There is an apocalypticist religiosity to all this, and I consider this point in many places in the comic, starting with the titles. All the chapter titles are quotes from the Bible. Most are from the text of The Messiah by Handel, which extracts many of the most poetic lines. In some stories I play with concepts of God and eternality. I’m trying to assemble an array of ideas that link to this Singularity concept in ways that the singularitarians themselves have missed.

Ask them “What is technology for?” Maybe someone might reply “to make human life better.” Sounds nice. What do you mean by “human,” what do you mean by “life,” and what do you mean by “better”? Let me point out, the transhumanist agenda is to change what one means by “human.” “Life” changes too, because all sorts of odd things can be called live. If a computer program is conscious, is it alive? If a machine makes another identical machine, is it alive? What about “better”? Does this mean alleviating disease, or giving already powerful people super powers? A transhumanist may think very differently about these issues, compared with most people.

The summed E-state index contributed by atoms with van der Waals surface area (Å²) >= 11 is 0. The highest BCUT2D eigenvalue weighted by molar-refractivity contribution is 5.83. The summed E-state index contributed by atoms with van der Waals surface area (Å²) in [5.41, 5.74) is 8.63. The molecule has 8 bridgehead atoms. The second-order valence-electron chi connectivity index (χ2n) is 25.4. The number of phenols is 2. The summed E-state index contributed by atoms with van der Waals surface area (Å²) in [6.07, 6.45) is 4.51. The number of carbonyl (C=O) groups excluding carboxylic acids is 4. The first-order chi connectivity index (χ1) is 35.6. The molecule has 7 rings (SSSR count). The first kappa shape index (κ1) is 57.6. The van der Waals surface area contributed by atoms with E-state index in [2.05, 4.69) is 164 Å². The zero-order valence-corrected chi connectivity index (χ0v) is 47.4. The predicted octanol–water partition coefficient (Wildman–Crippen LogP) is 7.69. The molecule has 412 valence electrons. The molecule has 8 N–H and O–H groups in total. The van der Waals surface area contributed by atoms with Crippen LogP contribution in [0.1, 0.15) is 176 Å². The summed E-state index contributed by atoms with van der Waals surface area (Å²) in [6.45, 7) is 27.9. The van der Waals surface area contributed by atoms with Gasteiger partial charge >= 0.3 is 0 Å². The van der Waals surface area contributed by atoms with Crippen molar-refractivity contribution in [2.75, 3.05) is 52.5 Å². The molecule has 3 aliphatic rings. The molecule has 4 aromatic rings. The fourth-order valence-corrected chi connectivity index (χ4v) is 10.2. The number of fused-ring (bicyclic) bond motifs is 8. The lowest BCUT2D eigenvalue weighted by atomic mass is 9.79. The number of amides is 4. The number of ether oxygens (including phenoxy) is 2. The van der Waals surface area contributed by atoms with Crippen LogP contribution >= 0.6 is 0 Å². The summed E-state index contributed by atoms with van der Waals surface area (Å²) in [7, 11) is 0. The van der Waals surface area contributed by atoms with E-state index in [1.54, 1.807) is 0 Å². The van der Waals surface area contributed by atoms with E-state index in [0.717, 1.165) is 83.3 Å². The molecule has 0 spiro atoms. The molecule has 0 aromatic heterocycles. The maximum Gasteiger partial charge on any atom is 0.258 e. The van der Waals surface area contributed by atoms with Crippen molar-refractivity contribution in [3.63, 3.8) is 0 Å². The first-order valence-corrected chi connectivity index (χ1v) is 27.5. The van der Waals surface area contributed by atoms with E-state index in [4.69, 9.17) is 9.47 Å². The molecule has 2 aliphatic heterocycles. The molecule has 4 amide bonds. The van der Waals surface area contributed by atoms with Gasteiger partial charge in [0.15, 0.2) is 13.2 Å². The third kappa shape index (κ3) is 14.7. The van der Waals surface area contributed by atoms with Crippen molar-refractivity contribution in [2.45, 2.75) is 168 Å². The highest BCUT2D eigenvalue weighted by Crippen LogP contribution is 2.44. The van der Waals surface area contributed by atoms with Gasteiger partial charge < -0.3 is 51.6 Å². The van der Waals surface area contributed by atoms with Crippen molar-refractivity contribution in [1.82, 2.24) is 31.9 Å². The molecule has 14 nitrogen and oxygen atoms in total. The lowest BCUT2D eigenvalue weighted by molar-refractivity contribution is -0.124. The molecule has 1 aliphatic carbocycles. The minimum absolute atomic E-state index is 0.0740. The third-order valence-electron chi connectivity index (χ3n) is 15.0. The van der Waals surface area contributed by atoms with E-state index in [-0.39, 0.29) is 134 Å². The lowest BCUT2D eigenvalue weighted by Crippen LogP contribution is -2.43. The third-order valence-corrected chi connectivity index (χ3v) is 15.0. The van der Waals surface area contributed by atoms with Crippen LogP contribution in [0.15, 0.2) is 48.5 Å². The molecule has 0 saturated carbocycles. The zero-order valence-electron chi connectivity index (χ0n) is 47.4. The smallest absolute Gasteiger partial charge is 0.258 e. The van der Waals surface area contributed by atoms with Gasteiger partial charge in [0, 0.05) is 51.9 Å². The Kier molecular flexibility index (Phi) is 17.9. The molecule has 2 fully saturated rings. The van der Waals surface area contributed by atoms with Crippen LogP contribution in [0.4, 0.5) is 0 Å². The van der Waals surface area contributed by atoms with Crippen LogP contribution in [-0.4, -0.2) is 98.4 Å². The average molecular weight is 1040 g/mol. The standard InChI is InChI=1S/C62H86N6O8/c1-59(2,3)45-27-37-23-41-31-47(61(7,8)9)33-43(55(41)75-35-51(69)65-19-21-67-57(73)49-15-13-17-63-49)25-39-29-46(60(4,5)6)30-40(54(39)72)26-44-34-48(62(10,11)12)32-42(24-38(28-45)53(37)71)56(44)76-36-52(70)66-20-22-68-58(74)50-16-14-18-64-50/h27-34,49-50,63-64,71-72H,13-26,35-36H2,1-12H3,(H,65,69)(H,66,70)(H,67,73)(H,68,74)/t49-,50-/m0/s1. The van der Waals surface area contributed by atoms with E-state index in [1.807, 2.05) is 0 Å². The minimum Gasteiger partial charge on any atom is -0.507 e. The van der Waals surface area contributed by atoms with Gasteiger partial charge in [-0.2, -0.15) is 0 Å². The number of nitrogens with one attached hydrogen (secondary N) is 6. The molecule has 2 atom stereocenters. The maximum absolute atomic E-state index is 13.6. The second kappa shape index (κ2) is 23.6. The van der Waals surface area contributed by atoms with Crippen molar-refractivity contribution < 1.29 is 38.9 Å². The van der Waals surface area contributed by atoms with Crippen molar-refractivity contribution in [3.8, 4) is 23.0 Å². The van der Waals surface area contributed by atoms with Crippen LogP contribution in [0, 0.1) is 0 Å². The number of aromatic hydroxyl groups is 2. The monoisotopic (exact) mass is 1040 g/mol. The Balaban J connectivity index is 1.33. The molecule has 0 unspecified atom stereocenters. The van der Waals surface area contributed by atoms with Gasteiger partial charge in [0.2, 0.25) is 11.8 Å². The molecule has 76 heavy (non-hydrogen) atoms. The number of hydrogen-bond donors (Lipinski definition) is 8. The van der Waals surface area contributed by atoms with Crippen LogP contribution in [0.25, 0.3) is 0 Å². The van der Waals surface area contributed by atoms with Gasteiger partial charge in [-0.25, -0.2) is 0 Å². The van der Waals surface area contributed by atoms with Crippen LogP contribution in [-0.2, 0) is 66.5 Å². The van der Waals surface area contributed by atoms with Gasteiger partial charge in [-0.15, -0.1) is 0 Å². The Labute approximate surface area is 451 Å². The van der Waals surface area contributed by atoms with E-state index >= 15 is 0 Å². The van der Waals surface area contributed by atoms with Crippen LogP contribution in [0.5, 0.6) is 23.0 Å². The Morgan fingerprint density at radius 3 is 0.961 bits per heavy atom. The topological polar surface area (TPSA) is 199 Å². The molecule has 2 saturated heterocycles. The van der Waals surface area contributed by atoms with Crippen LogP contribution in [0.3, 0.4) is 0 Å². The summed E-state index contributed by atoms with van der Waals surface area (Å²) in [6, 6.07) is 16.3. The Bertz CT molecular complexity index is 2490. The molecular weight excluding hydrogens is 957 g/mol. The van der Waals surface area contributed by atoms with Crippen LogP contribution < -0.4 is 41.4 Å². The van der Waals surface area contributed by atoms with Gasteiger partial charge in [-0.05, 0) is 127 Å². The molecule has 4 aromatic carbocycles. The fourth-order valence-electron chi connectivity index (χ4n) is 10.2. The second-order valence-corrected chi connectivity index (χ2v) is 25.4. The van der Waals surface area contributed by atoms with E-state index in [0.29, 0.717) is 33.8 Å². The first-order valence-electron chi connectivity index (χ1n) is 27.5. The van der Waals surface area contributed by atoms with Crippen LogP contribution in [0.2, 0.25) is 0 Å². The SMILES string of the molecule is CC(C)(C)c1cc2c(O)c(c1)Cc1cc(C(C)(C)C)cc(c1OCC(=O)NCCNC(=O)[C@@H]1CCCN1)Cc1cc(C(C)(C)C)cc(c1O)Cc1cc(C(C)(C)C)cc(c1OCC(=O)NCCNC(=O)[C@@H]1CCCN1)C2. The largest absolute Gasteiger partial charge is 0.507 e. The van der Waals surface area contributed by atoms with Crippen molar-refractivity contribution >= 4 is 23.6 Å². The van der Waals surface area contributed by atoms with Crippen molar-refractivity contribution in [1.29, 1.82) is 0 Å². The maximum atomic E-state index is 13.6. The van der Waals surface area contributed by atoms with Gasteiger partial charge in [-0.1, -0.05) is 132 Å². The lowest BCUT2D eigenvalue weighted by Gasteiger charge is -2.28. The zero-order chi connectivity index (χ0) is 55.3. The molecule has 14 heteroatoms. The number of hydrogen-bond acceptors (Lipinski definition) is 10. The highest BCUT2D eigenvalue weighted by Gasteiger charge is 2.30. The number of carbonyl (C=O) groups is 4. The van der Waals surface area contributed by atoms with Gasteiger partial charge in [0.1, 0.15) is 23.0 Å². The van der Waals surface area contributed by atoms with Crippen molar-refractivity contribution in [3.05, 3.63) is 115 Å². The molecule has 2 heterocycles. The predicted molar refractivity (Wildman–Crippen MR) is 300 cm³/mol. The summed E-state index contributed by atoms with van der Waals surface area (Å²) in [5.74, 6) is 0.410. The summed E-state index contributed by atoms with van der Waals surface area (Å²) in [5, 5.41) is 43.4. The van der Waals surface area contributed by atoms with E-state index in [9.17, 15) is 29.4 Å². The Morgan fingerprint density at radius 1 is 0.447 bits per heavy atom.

And what will happen to most people? In my story, they died. It’s easier to draw that way. Besides, if the super rich made robots to do all tasks, why have humans around at all? With no jobs they all became poor, so no one could get rich selling them anything. If evolution is for creating the people who created the robots, well, we’re done. Just living is not OK.

Grant and Jackson’s car (well, Jackson’s since he invented it) is sort of like the solar race cars that cross Australia, developed by engineering departments at universities. Solar panels on top charge batteries and run motors. I gave it two wheels, so when it stops it has to deploy another two along the sides. Like a bike, has to lean to turn, so there’s dihedral angle between the solar panels. A friend and I are making a two-man solar powered electric vehicle in which we’ll cruise the desert, so at least that part of the story is realistic.